Last week, migration of virtual machines to vMSC was almost completed and it was about time to bring one cluster to another vCenter server to distribute the workload. During the testing phase, faced an unexpected result and I would like to share this experience with you.
The following was how the VMware infrastructure was setup:
- 2 x vCenter servers
- vCenter_A and vCenter_B
- 1 x Metro Storage Cluster
- 6 x ESXi servers
- dvSwitch with same name & configuration on both vCenter servers
The following was the migration plan in the document:
- Import dvSwitch configuration from vCenter_A and export it on vCenter_B
- This was done in advance
- Disconnect and remove one ESXi from vCenter_A
- Connect the ESXi on vCenter_B
- Repeat 2~3 for the rest of ESXi servers
Before working on the production ESXi servers, it was decided to use one test ESXi server (here after ESXi_Test) to bring across to vCenter_B to validate the migration plan. As per the document, I performed the same procedure mentioned above:
- Disconnected and removed ESXi_Test from vCenter_A
- Connected ESXi_Test on vCenter_B
- Found that dvSwitch didn’t exist
- dvSwitch existed but the problem was that some of the portgroups in vCenter_A were modified and not in vCenter_B, i.e. didn’t match
- It was decided to import/export the dvSwitch in vCenter_A to vCenter_B and do the test again
- Disconnected and removed ESXi_Test from vCenter_B
- Connected ESXi_Test back to vCenter_A
At this stage, ESXi was not connected to vCenter_A causing the following error message:
ODBC error: (23000) – [Microsoft][SQL Server Native Client 10.0][SQL Server]The INSERT statement conflicted with the FOREIGN KEY constraint “FK_COMP_RES_VSAN_REF_HOST”. The conflict occurred in database “vcenter_database”, table “dbo.VPX_HOST”, column ‘ID’.” is returned when executing SQL statement “INSERT INTO VPX_COMPUTE_RESOURCE_VSAN_HOST WITH (ROWLOCK) (COMP_RES_ID, HOST_ID, NODE_UUID, CLUSTER_UUID, AUTOCLAIM_STORAGE, ENABLED) VALUES (?, ?, ?, ?, ?, ?)”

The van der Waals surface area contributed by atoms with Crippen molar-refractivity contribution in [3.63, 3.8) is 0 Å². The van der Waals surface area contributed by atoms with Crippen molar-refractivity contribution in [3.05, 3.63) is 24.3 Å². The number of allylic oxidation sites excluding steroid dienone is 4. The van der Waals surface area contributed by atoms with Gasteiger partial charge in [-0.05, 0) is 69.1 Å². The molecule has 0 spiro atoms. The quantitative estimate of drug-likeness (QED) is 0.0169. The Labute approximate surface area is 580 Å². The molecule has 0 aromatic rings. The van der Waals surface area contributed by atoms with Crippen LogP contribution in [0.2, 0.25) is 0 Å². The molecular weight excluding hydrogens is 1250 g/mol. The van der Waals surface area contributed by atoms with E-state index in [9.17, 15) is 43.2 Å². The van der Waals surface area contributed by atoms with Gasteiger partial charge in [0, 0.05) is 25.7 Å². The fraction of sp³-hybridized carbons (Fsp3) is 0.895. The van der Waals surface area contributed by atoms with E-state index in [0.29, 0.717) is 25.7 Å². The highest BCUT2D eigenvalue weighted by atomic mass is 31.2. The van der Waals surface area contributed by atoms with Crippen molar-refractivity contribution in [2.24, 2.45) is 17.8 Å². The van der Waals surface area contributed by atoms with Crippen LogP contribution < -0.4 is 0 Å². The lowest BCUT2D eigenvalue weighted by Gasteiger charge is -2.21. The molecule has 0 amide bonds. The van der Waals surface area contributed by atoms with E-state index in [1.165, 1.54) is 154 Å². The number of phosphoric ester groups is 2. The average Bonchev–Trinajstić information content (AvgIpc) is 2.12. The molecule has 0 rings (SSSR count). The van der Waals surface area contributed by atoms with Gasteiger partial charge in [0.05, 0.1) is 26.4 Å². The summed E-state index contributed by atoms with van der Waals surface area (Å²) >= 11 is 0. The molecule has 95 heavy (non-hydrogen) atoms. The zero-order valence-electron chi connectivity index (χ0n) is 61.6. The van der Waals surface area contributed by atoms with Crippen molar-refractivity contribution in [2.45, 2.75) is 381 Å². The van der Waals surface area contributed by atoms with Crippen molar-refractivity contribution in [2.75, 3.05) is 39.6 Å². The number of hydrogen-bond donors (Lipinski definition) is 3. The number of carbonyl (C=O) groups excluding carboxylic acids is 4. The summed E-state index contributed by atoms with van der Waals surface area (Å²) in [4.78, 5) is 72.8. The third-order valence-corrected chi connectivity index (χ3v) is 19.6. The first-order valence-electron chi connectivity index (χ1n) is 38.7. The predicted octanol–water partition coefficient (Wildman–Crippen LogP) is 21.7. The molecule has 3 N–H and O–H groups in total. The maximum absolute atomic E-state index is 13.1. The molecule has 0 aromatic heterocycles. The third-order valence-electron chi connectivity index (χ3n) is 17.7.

Something has happened while inserting an element to the vCenter database. Tried again and got the same issue. The worst part was that after a few minutes, vCenter_A went offline.
To troubleshoot this:
- Checked the vCenter services
- Everything was running
- Checked the database services
- Everything was running
This indicated that vCenter & database services were running but the communication between them through ODBC had an issue. The first thing I tried was to restart vCenter server services using Heartbeat console. Luckily, this brought the vCenter server back to online.
It’s not certain to say this has happened due to the mis-configuration of dvSwitch in vCenter_A and vCenter_B. Hence, I will be logging a support request to VMware Support and update this post in near future.
In the meantime, if you are planning to do the same thing, bear in mind that bringing back the ESXi server might cause an outage.
Hope this helps.
One thought on “ESXi Intra vCenter Migration – Be Cautious”
Probably If you only disconnect (not completely remove from vcenter-A) the ESXi from the source vCenter before you connected to vCenter-B the possibility of this issue very minimal or may not occur. We have migrated couple of cluster with DVS by following the below procedure. It works like a charm
This is the procedure we have followed (Remember DVS has to restored in the destination vCenter after connected the ESXi in the destination vCenter)
1. Backup the vDS on the old vCenter
2. Disconnect all of the ESXi hosts on the old vCenter
3. Connect all ESXi hosts to the new vCenter
4. Restore the vDS on the new vCenter (preserve the original distributed switch and port group identifiers)